I listen to metal, and Chthonic is the only band from Taiwan that people really know about. It turns out Freddy Lim was the lead vocalist of the group. I really liked their lyric, “Let me stand up like a Taiwanese!” from the song “Supreme Pain for the Tyrant” so I performed that song as a contestant for the Taiwanese American Heritage Festival. Later that year, Freddy spoke at the Taiwanese American Conferences – West Coast (美國西部台灣人夏令會), which I attended with a group of friends. Virtually all of the attendees were born in Taiwan, but had immigrated to the United States, and were very supportive of the democracy movement. Freddy talked about running for a seat in the legislature with the New Power Party (NPP). He said they needed volunteers to canvas the district, including young people, to reach out to different demographic groups. At the time, my career at an LA-based Japanese company felt like it was plateauing, so I decided to do something interesting and go back to Taiwan to help.
K: You literally left the United States, and went to Taiwan to canvas for Freddy Lim?
D: Foreigners aren’t allowed to participate in political life, but I have dual citizenship, so I’m lucky that I qualify as a voter. When I was younger, my mom told me, “Never get involved in politics!” But then she got us KMT shirts and made us wear them. She was really upset to discover that I backed the NPP.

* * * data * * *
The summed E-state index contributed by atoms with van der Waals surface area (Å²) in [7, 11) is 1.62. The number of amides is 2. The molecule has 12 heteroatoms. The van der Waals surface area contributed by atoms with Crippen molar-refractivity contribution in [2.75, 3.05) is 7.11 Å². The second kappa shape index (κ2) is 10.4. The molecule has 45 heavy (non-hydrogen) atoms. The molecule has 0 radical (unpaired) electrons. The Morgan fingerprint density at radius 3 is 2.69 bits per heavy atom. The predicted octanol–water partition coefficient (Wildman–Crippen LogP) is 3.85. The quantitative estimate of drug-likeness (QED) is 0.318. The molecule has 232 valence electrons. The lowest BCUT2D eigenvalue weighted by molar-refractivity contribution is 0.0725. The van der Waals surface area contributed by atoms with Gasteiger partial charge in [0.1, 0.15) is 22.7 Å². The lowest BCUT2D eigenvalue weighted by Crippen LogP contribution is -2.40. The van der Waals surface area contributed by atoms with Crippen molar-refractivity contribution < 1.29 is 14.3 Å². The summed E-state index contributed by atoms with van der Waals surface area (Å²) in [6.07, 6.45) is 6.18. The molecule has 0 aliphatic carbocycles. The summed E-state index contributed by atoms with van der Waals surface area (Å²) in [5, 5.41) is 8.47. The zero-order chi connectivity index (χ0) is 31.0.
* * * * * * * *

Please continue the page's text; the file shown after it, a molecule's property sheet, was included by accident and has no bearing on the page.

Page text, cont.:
Darice Chang with Freddy Lim on the campaign trail. Lim is now a legislator, representing the New Power Party, in Taiwan’s parliament. Photo credit: SANADA
We canvassed at community markets and underserved areas of Taipei. It was a very eye-opening experience: you go to so many areas that you might not go to if you’re just living in Taipei. The campaign also hired me to help translate and interpret at international press conferences, because it’s something I had previously done professionally.
K: So you got to know politicallife, but how did you get acquainted with nightlife in Taiwan?
D: That happened a couple of years later. The American elections had taken place in the fall of 2016, and Trump got elected. I thought to myself, “Taiwan looks really good right now” and decided to stay. That’s when I started writing forKetagalan Media and got involved with the Women’s March as well. I participated in the production of an “ear film,” an audiobook with narration and 360-degree surround sound. As I got more settled, I started exploring the underground art scene and indie music scene. What got me into nightlife was underground electronica—and then that got me into drag.
K: What does the phrase “drag” mean to you, and what does it look like?
D: I was dealing with my gender identity, so I was interested in queer spaces, queer art. There were events like Work, Cum, Lezs Party and Blush around Taipei, happening at venues like the B1 club, where the DJs played European electronic music. Seeing people in drag, and seeing non-binary individuals, helped me to find a community. Plus, in the US, there is not a lot of queer Asian representation, so this was very affirming. I had also done cosplay and participated in the goth scene back in Los Angeles, and I found this was the only scene in Taiwan’s nightlife that had a similar vibe–specifically both electronica and queer.
K: Do people expect “queer” and “electronica” to intersect?